The Ukrainian, English and German Chess Federations also issued similar statements urging Dvorkovich to step aside.
Responding to the calls for his resignation, Dvorkovich points out that most of his team come from different countries around the world. “It's an international team that works professionally,“ he says.
Dvorkovich admits that some sponsors are reluctant to deal with him as a Russian FIDE President.
“But that's normal. I have no problems with that since we have a marketing team that does it anyway. They achieve results. There is no huge personal factor here. Talking about me running for presidency, it's not about me. It's about the team and keeping it bigger, better and going forward. If I would not run, the team would, if not disappear, be destroyed. A new team would have to start completely from scratch. That's a huge risk for FIDE. I am not saying it's impossible, anything is possible in this world, but I think FIDE would be worse with losing this kind of team.“
He says he understands the criticism about having a Russian heading FIDE for 27 years.
“We invited many people from around the world to the team and made it international. That makes a difference. I think people now see that we are putting on tournaments in different parts of the world. It's not like we have 8 out of 10 tournaments in Russia anymore. It's all spread and it's completely different.”
The former Russian Deputy Prime Minister talks about his many working trips around the world that secured key events, such as the Chess Olympiad's move from Russia to India. Abu Dhabi is one candidate to host this year's World Rapid and Blitz, while Norway have expressed interest for next year. The 2024 Chess Olympiad will be hosted in Budapest, Hungary, while Uzbekistan made a bid for 2026. Dvorkovich also says FIDE now have hosts for the Women's Grand Prix events.
“It's been really hard to find organisers. We secured Kazakshtan, India and most likely Poland. Good places for women's events.“
[Editors note: Dvorkovich later reached out to say Munich, Germany is also a venue for these events.]
The FIDE President reveals that they are close to signing a contract with the Grand Chess Tour, that will replace the Grand Prix tournaments as a qualification to the Candidates.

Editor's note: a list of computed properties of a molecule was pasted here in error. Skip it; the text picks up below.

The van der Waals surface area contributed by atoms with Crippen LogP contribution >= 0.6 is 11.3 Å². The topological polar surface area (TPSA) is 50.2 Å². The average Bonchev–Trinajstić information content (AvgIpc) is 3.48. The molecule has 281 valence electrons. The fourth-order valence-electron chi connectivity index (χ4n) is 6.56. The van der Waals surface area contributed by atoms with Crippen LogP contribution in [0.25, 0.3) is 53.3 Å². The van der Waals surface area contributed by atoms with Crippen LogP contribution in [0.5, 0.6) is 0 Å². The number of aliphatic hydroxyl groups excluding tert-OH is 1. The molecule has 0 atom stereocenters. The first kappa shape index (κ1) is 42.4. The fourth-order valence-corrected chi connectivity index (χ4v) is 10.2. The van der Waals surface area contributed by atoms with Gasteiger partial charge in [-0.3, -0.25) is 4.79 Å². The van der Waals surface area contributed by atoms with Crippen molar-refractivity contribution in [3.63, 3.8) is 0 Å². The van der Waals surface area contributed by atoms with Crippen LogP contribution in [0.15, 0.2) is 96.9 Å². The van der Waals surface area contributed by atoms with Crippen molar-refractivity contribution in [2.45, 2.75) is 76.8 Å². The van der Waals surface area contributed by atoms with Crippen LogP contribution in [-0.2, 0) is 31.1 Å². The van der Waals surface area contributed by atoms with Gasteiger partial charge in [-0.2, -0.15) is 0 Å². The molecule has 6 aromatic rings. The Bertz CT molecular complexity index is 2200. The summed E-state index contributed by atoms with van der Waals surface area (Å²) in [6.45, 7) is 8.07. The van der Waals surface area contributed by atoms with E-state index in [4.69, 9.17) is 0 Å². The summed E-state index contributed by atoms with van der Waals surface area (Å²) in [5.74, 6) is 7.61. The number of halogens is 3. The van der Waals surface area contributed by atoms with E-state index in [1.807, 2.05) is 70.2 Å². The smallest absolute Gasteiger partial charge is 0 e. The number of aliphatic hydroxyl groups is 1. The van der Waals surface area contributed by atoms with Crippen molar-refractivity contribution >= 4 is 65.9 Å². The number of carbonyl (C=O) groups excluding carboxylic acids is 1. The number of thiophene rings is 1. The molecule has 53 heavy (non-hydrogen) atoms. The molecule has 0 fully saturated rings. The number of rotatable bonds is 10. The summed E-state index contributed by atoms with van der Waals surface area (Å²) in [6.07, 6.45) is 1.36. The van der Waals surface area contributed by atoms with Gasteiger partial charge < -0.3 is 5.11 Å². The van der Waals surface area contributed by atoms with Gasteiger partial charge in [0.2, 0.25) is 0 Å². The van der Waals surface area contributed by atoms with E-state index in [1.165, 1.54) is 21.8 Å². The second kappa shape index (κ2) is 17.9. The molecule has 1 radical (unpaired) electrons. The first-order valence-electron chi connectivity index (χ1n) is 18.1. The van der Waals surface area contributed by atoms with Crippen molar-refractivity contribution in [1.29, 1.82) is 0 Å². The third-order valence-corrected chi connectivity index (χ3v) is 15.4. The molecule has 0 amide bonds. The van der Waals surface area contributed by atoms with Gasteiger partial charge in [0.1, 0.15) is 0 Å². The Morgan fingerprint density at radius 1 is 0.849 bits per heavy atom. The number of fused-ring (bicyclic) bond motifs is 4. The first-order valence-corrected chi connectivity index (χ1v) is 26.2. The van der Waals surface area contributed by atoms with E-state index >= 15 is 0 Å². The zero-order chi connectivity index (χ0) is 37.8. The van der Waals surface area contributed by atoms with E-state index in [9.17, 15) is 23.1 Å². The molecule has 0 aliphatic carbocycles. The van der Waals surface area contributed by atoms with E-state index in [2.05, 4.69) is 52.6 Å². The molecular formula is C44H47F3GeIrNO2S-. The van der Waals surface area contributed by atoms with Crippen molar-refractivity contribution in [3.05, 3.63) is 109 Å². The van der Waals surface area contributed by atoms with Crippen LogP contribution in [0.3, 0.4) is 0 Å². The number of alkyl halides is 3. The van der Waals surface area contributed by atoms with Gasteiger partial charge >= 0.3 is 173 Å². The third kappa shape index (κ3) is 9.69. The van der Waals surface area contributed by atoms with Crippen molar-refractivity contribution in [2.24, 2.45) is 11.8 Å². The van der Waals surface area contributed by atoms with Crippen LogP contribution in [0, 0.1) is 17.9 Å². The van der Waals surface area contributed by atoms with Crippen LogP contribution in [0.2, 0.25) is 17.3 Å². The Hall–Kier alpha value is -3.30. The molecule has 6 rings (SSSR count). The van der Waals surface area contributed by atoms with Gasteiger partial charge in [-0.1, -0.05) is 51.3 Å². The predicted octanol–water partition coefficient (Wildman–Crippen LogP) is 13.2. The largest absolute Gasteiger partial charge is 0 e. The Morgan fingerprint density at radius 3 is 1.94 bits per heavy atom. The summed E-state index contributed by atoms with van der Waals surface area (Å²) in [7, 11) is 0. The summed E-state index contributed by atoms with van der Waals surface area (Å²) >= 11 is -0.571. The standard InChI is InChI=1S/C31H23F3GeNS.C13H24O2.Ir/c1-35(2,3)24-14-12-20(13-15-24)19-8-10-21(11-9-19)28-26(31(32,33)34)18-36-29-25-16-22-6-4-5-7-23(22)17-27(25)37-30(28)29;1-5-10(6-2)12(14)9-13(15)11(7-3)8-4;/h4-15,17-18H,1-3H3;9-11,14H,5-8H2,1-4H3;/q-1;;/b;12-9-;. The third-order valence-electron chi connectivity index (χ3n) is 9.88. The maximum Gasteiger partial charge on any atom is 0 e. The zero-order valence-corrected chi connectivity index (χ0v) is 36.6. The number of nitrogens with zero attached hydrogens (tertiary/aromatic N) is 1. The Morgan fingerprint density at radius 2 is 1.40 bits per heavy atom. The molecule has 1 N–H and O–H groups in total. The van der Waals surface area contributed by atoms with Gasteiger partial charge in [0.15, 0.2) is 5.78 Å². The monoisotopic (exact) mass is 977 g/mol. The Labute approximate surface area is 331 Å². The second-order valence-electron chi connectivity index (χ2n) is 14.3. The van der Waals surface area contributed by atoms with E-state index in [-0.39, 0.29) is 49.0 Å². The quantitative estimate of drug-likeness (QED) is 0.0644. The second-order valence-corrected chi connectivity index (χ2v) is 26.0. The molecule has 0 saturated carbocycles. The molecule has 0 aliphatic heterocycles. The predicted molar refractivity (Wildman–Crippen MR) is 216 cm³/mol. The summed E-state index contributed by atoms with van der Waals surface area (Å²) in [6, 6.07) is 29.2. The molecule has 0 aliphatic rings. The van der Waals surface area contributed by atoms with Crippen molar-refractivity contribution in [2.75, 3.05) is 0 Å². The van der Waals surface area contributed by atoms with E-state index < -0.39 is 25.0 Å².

The Muscovite's father was Vladimir Dvorkovich, a renowned international arbiter in Russia. Besides being a chess politician, Arkady is also a big chess fan. He eagerly answers questions about the Candidates, and says he agree with other major experts who have Ding and Caruana as the big favourites.
“It's mostly about psychological preparation rather than chess itself. From a chess point of view, all of them are great players anyway. From what we have seen during the last few Candidates Tournaments anything can happen. The last one was a bit tricky, the longest in history with a one-year break. Ian was great and showed great consistency and played really well.”
He also mentions Nakamura, revealing he is a huge fan of the popular American. Dvorkovich points out that he was criticised for giving him a wild card for the FIDE Grand Prix series, but Nakamura delivered and managed to qualify for the Candidates.
“I am really happy about it. People were pushing me in the right direction. Hikaru is a nice person to communicate with. He has a bright personality. He is proving this every day and is a very popular chess player and person. What he is doing is good for chess,” he says, referring to Hikaru's streaming channel with more than a million subscribers.
Asked about his reaction to Magnus Carlsen potentially dropping out of the World Championship match, Dvorkovich says:
“That doesn't mean it's his final decision. Of course I want him to play. But every man is a free person. It's his right anyway. For chess and the promotion of chess, another match would be wonderful, but I understand his emotions. Any year before the match he is really concentrated and focused. And it's hard work. I can understand he is done with all that stuff.”
What would it mean for chess if there's a World Championship without Magnus Carlsen?
“Well, it would mean we have a new champion. But we have big markets. We have the United States, India and China. Well, Russia is a bit out of it now because of the politics, but we also have Europe. These markets will boom if a player from that region will win. Interest will rise sharply. I will be happy with any outcome. Any of those markets is great for us. The US market is potentially the largest.”
After attending the opening of the Candidates, Dvorkovich went to New Delhi where FIDE held its inaugural Torch Relay ceremony this week, an event that was attended by Indian Prime Minister Narendra Modi.
Controversy wasn't far away, however, with Arkady Dvorkovich's "ticket" accused of using the FIDE event to further their reelection campaign.
There's sure to be more controversy ahead before the FIDE Presidential election takes place on August 7th.